Philadelphia has always been a chocolate town, the birthplace of Wilbur and Whitman's more than a century ago, home to handcrafted Shane's Candies since 1876. Its port unloads more cocoa beans (destined for Hershey, Mars and Barry-Callebaut) than any other in the country.

More recently, acclaimed indie chocolate makers have made their mark: John and Kira's and Miel in the city; Éclat in West Chester.

The boomlet hasn't ebbed during the economic downturn. Lately, boutique chocolatiers have been cropping up like corn in August:

In Center City, chef Marcie Turney, of Bindi and Lolita fame, has launched a chocolate brand in the rear of her Verde home store, mixing some spices from her Indian and Mexican restaurants with her sweets.

In a largely residential area of Bella Vista, Italian transplant Fabio Scarpelli is offering chocolates at Golosa to be enjoyed with wines and liquors, as they do in his home country.

Out in an unassuming surburban office park, Antoine Amrani, former pastry chef at Le Bec-Fin, is fulfilling his childhood dream with a chocolate factory and store bearing his name.

Internationally known Max Brenner - Chocolate by the Bald Man opened his second self-titled U.S. restaurant (the other is in New York City) with sweet and savory offerings like onion rings with dark chocolate ranch dressing, chocolate pizza, and a syringe of dark chocolate.

And Naked Chocolate, the city's first bona fide chocolate-centric cafe with decadent ganache cakes and sinfully rich sipping chocolate, opened two more stores last year, one near Rittenhouse Square, another near Penn, making a total of three in the city.

"Philadelphia is a real gourmet city," said Brenner, when asked why he decided to expand here.

While these new establishments have blossomed during a recession, that's not so extraordinary: Chocolate - like alcohol and cigarettes - is considered recession-proof. While other sectors of the economy falter, many chocolate companies predict 2009 sales gains of 3 to 6 percent over the previous year.

"Our chocolates are luxurious, yet very accessible," Amrani said. "They just make people feel good - and in this economic environment, people want to feel pampered, have fun, and share small pleasures."

Added Amrani's business partner, Fred Potok, "You can't afford the trip. You can't afford the $200 dinner. You can afford a piece of chocolate."

Even better, each of these high-end chocolatiers takes pride in different elements of the business.

While Amrani's are handmade without preservatives in a process that can take days, Scarpelli is proud to be the only local business importing Florentine chocolatier Andrea Bianchini.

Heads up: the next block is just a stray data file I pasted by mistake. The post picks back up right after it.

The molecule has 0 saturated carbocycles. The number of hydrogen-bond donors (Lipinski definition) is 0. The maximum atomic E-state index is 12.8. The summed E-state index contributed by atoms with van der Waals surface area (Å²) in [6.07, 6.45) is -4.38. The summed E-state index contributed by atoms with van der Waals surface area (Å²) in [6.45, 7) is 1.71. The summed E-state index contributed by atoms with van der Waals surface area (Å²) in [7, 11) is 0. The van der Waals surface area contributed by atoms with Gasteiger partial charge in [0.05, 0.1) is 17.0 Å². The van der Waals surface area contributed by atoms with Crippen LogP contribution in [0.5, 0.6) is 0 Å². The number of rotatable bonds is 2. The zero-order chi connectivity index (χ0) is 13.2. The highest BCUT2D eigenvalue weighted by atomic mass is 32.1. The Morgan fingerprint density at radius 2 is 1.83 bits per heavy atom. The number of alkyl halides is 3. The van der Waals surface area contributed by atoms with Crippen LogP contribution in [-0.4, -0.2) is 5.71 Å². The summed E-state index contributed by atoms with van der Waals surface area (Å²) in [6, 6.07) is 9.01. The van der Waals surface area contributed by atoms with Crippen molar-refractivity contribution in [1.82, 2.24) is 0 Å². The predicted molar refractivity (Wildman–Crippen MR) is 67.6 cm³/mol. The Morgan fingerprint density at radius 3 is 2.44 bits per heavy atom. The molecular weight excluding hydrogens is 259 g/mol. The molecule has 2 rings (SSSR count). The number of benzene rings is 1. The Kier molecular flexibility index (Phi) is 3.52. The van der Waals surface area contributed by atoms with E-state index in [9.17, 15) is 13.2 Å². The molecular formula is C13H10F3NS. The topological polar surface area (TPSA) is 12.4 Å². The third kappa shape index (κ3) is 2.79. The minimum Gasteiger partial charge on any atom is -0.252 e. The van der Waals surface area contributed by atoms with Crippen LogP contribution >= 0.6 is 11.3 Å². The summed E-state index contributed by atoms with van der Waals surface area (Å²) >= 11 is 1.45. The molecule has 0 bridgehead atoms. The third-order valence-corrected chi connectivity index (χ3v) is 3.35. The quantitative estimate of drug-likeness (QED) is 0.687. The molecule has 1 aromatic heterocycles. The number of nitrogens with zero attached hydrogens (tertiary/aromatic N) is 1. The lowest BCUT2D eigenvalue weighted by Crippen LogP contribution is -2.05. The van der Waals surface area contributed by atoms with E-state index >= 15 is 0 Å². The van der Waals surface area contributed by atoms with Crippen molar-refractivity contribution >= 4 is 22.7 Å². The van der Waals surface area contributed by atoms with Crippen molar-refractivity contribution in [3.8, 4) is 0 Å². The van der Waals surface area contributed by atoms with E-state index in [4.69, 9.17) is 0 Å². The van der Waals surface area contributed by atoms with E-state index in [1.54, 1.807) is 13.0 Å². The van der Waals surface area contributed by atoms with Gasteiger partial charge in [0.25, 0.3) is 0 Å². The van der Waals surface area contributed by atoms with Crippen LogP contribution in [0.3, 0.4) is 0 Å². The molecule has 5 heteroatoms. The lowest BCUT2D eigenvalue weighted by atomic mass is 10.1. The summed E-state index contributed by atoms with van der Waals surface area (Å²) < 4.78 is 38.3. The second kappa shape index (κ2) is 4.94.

Turney brings her chef's perspective - and unusual elements such as rosemary and tahini - to her candy, while Max Brenner says his chocolate is more traditional, "straightforward," and that his restaurants emphasize "the whole chocolate experience."

"Everyone is very different," Turney said. "It's great for the city, all these different things."

Turney's chocolate offerings - which are sold under the name Marcie Blaine - are displayed in an 8-foot-long glass case inside Verde on South 13th Street. Glass partitions allow patrons to see the chocolate being made.

"I'm a big believer in open kitchen for a restaurant," she said. "If people feel like they're part of it, that's a whole other element for people to love."

Among her innovative flavors: tie-ins to her restaurants, like a Lolita Margarita chocolate truffle made with Cuervo tequila, lime zest, and lime juice. And as in her restaurant cooking, the combinations really work, especially the Madras curry-dusted cashew clusters and the red chile and chocolate Marcona almonds. She's "feeling out" other flavors with her sweet-craving public, she said.

"We thought, 'Are people going to take to rosemary caramel?' And they did. They loved it," she said.

Amrani's factory and store could easily be missed, tucked on a side street in an area heavy with office complexes. But to miss it, as two women who stumbled upon it recently noted, would be a shame.

Amrani has attended to every detail: The chocolate is uniquely shaped and colored, the boxes are eye-catching and eco-friendly, the ingredients are fresh, including lavender from Provence provided by monks Amrani knows. And the taste is worth the effort, with silky-smooth texture and pure flavors.

"Like a perfectly ripe piece of fruit, my chocolates are meant to be eaten and enjoyed freshly made," he says, "not saved away in the pantry."

The factory is small, but visitors can watch chocolate being poured into molds or Amrani soaking cherries in Gran Marnier. Signature flavors include mouthwatering offerings such as coconut kaffir lime and cinnamon honey.